Fun in the sun isn’t just for youngsters. The benefits of spending time outside and in nature has no age limit. That being said, seniors need to be particularly careful when exposed to the sun, especially for longer periods of time.
According to the CDC, “less than half of older adults protect their skin from the sun when outside for an hour or more on a warm, sunny day.” This can be very detrimental for both long term and short term health, and may explain why skin cancer is most commonly found in people 65 years old and up. Here are a few tips that will help you and your loved ones avoid sun damaged skin and how to detect early signs of skin cancer.
Just like you check the weather before leaving your home, during the summer months, it’s important to add checking the UV index to your daily routine. The UV index is a daily forecast that predicts the intensity of ultraviolet radiation from the sun. It ranges from low, which is rated as a two or less, to extreme, which is predicted at 11 or more. Checking the UV index in your area can give you a great idea of how careful you should be when spending time outdoors.
No matter what the UV index is for the day, you may want to consider staying indoors, or at least in the shade, between 10am and 4pm. According to the FDA, UV light is at its most dangerous around noon, but it can be very intense during the surrounding hours as well. Knowledge is power, so do a quick internet search of your area’s UV index to avoid putting your skin and health at risk.
Having a checklist to ensure you’re practicing sun safety is super helpful! All you have to do is remember the five S’s, which are slip, slop, slap, slide and shade! Let’s break those down.
Slip on your favorite outdoor shirt to protect you from the rays. Have it cover as much of your skin as possible. Closer fabric weaves will yield better results and clothes with a high Ultraviolet Protection Factor (UPF) are even better!
Slop on that broad spectrum, water resistant 30+ SPF sunscreen at least 20 minutes before heading outdoors. Make sure you’re reapplying at least every two hours once you’re out and about. While you’re at it, don’t forget to apply a lip balm with SPF.
Slap on a broad-brimmed hat when you’re headed out the door. Just make sure it has at least a 7.5 centimeter brim. Unlike baseball caps, broad brim hats protect your head, neck and ears from the sun! Much like clothing, the closer the fabric weave, the better the protection.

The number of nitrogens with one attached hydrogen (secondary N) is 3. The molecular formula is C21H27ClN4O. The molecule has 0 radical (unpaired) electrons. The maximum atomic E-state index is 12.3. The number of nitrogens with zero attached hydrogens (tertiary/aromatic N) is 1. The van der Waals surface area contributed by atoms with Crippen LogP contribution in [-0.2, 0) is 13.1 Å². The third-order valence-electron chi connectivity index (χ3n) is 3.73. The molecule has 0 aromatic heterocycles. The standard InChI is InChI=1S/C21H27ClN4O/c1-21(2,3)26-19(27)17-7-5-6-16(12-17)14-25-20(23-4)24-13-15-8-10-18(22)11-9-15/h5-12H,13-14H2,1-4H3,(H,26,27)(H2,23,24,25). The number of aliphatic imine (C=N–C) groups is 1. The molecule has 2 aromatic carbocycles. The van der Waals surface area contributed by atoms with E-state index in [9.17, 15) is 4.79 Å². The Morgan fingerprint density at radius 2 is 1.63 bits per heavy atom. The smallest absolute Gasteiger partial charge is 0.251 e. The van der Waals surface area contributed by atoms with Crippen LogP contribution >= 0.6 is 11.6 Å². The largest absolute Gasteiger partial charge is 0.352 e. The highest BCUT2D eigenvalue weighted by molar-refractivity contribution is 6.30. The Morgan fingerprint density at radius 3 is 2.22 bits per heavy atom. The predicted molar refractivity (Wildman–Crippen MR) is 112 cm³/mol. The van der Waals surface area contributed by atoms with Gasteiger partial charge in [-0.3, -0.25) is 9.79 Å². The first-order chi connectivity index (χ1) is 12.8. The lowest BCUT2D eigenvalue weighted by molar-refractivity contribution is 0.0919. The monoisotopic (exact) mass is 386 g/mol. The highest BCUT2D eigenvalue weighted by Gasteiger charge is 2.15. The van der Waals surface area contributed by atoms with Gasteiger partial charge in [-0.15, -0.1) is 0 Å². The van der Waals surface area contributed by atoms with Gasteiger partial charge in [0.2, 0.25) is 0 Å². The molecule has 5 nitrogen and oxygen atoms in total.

Slide on some sunglasses. You’ll not only look cool, you’ll also be shading your eyes from harmful UV light. Not all sunglasses are made with eye protection in mind, so double-check that yours are high-quality. You can do quality control by checking the label for a high EPF (Eye Protection Factor). A rating of nine or ten means your sunglasses are excellent.
The shade isn’t just a nice place to relax, it can help shield you from UV rays, so you don’t end up with sun damaged skin. That being said, remember that you should be practicing all five S’s at once to be truly protected.
Skin cancer often develops on skin that’s exposed to sunlight, although those with darker skin complexions should be checking their hands and feet as well for signs of carcinoma. If you notice a suspicious mole, freckle or spot on your skin, especially if it’s changed shape, color, or texture, you should definitely seek medical attention and make an appointment with a dermatologist.
There are four major types of skin cancer: basal cell, melanoma, nonmelanoma and squamous cell. Some early signs of skin cancer include moles, spots or freckles that are asymmetrical, have irregular borders or color that’s not continuous. Each type of skin cancer can have different symptoms, so if you have any spots on your skin that are giving you pause, it’s best to just schedule an appointment with a dermatologist for a screening. Annual screenings are a great way to catch cancer early and give you peace of mind.
Seniors are tough. They’ve lived through a lot, but in a fight between skin and sun, the sun will always win. To reduce your risk of skin cancer, don’t forget to check the UV index before going out, adhere to the five S’s and regularly get screened by a dermatologist for peace of mind. Have a great summer!